If you remember back to last season, it became an article of faith that Mike Trout was the finest defensive outfielder on the planet. It was one point on which almost everyone could agree. Seamheads could say, "Well, just watch him play" and, sure enough, he'd cover an ocean out there. Meanwhile statheads could trot out that he was worth +21 runs on defense and a 2.1 dWAR, which became the linchpin of the MVP argument for Trout.
Yet this year Trout is worth -12 runs (at least according to Baseball Info Systems) and has a -1.1 dWAR. He's almost a dstat twin with Shin-Soo Choo. Suddenly Carlos Gomez is the new gold standard in the outfield.
So what changed?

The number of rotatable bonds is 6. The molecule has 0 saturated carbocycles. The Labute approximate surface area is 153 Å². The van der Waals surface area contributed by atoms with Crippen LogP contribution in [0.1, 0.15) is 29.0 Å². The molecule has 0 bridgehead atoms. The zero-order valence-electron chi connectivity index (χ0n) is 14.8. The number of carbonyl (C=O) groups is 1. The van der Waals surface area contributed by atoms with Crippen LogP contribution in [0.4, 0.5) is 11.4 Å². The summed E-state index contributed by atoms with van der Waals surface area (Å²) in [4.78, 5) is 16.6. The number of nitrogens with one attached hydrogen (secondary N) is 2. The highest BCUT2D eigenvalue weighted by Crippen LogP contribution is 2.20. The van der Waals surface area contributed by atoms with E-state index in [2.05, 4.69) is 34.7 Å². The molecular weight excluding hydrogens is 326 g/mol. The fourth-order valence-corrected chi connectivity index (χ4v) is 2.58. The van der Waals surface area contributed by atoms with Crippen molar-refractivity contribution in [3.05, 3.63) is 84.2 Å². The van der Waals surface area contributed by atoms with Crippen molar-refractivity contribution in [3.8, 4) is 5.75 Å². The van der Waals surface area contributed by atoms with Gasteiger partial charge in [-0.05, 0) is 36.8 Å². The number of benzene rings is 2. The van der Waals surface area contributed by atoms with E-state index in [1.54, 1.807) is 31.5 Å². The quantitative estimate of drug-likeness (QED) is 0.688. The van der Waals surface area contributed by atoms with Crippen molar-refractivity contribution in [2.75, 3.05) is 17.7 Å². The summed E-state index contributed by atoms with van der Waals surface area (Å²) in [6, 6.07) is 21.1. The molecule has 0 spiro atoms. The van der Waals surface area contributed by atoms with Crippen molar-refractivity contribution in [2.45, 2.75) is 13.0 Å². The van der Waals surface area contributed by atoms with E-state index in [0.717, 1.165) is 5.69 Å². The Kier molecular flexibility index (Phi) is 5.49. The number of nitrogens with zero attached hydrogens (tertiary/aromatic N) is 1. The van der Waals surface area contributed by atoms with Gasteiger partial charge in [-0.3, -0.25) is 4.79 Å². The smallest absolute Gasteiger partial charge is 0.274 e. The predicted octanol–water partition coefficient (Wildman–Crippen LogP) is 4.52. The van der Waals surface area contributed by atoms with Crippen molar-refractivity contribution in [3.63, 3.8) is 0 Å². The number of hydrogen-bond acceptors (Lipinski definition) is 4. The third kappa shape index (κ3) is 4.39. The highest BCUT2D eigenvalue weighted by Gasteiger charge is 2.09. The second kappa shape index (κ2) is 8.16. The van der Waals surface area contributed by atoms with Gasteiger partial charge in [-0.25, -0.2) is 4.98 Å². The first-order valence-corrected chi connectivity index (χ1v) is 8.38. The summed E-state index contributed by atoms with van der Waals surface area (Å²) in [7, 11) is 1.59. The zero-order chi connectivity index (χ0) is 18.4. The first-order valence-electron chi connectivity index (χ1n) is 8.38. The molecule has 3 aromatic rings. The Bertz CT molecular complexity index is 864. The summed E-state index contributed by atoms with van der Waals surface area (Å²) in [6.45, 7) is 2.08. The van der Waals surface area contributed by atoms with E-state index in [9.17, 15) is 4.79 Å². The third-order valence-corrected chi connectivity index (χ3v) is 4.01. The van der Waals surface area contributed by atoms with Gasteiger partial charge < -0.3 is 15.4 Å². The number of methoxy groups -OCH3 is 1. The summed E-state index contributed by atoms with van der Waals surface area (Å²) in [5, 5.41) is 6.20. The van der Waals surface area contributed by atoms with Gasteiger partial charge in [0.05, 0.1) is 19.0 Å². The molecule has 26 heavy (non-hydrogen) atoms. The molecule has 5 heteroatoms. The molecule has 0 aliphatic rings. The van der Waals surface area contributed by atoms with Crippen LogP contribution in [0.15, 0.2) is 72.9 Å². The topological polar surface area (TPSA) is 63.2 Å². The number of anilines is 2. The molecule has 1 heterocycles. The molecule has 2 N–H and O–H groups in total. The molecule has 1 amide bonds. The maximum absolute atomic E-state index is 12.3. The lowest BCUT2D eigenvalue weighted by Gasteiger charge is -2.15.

We'll probably see Russian novel-length breakdowns trying to answer this question, but let me cut straight to the answer - nothing. Nothing has changed. Mike Trout is every bit as fast as he was last season and possesses all the defensive capabilities he did a year ago. He just isn't getting a randomly generated hit array around him that allows him to post the same gaudy numbers.
BTW, Gomez has been the gold standard in CF for pretty much the past four seasons. It's just that this season he's got gaudy defensive numbers.
Anyway, I think the lesson with Trout is that we're missing something incredibly important when it comes to quantifying defense, particularly in CF where the defensive talent is outstanding. We're not able to separate circumstance from ability. No one should put much stock in circumstance. It comes. It goes. Numerically, ability remains elusive.